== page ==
The Toyota RAV4 is not a great SUV. It is perfect suitable and serviceable as a daily driver-slash-mommy hauler. That doesn’t make it great. If it were great, its seats would be more comfortable, its engine would be more powerful, and less road noise would be passed into the cabin. Oh, and that terrible grinding noise that the RAV4 Hybrid makes when it’s running in EV mode would be changed to something that doesn’t sound like the car is malfunctioning.
That being said, there are some excellent things about the RAV4. It has a long list of standard features, including safety technology, that puts most other automakers with entries in the compact SUV category to shame. The RAV is fuel-efficient in every variant and comes with gobs of cargo space. It’s also insanely reliable.
The RAV4 Prime has a few distinguishing exterior features but is mostly the same as the traditional RAV4.Photo courtesy of Toyota Motor Sales U.S.A. Inc.
Toyota now makes the SUV in three variants: the gasoline-only RAV4, the traditional hybrid RAV4 Hybrid, and the RAV4 Prime, a plug-in hybrid (PHEV). The RAV4 Prime is designed to be the company’s most fuel-efficient and also highest-performing RAV4. It achieves said goal in spades.
The2021 Toyota RAV4 Prime has a 2.5-liter four-cylinder engine and an electric motor that generate a combined 302 horsepower. That’s 99 more horsepower than the RAV4 and 83 more than the RAV4 Hybrid. Sure, the RAV4 Prime is heavier due to its 18.1-kilowatt-hour lithium-ion battery, but that stored up power waiting for the touch of the accelerator makes the RAV4 Prime downright peppy off the line.
It delivers 42 miles of all-electric range and 600 miles of overall range. This is good for 94 MPGe and 38 mpg (when running as a traditional hybrid). It is nearly as fuel-efficient as the Ford Escape PHEV, the leader in the segment.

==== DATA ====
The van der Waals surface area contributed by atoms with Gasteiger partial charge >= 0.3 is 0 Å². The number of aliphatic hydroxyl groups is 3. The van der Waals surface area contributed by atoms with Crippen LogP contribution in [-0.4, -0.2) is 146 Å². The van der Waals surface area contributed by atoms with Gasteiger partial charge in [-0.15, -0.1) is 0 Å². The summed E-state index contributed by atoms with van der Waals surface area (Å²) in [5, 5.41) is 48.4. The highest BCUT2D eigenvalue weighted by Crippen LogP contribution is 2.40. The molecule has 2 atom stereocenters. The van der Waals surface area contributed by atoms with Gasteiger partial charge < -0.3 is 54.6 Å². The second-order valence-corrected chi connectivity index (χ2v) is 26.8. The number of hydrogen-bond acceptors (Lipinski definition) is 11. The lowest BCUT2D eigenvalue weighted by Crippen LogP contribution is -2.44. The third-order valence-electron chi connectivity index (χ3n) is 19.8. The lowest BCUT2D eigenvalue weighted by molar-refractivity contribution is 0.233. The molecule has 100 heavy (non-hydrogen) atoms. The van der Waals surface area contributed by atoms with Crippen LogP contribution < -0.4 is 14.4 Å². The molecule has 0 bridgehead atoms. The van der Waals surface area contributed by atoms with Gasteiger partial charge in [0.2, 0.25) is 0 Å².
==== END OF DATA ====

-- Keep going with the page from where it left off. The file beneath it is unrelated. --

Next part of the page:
The RAV4 Prime is a plug-in hybrid, which means it runs on both gasoline and battery power.Photo courtesy of Toyota Motor Sales U.S.A. Inc.
That all-electric range means that the RAV4 Prime runs its internal combustion engine less often. That’s a good thing. It means less engine noise is passed onto the cabin. It also makes the drive experience more fun (a feature vehicles in the segment are frequently lacking), even when using the SUV as a more traditional hybrid and eschewing the plug-in feature, which limits the amount of time it can run on all-electric mode.
But at its core, the RAV4 Prime can’t escape its roots. Toyota hasn’t changed the interior of the RAV4 much with the Prime model. It contains the same hardy surfaces and rubberized elements that make the RAV4 so livable for families. There’s isn’t much in the way of cheapness-for-the-sake-of-lightweighting like what is in the Prius, and that’s a good thing.
However, the seats remain uncomfortable and the 8-inch infotainment touch screen is starting to look outdated compared to what the competition offers. There’s likely a fix coming for this, perhaps for the 2023 model year as the RAV4 nears its generational midpoint.
The RAV4’s interior isn’t as plush as what you’ll find in Nissans and Mazdas.Photo courtesy of Toyota Motor Sales U.S.A. Inc.
But, most people won’t be as fixated on the interior as they are on the drive. And, the drive is splendid – genuinely enjoyable. I just wish for the $40,000-ish price tag it was nicer to be in while driving.
But don’t worry about the price. You provably can’t buy one anyway. Due to battery production constraints, the supply of the RAV4 Prime is VERY limited. However, if you do find one available, and you’re in the market for the RAV4, do take it for a spin. You’ll probably be surprised with how much you like it.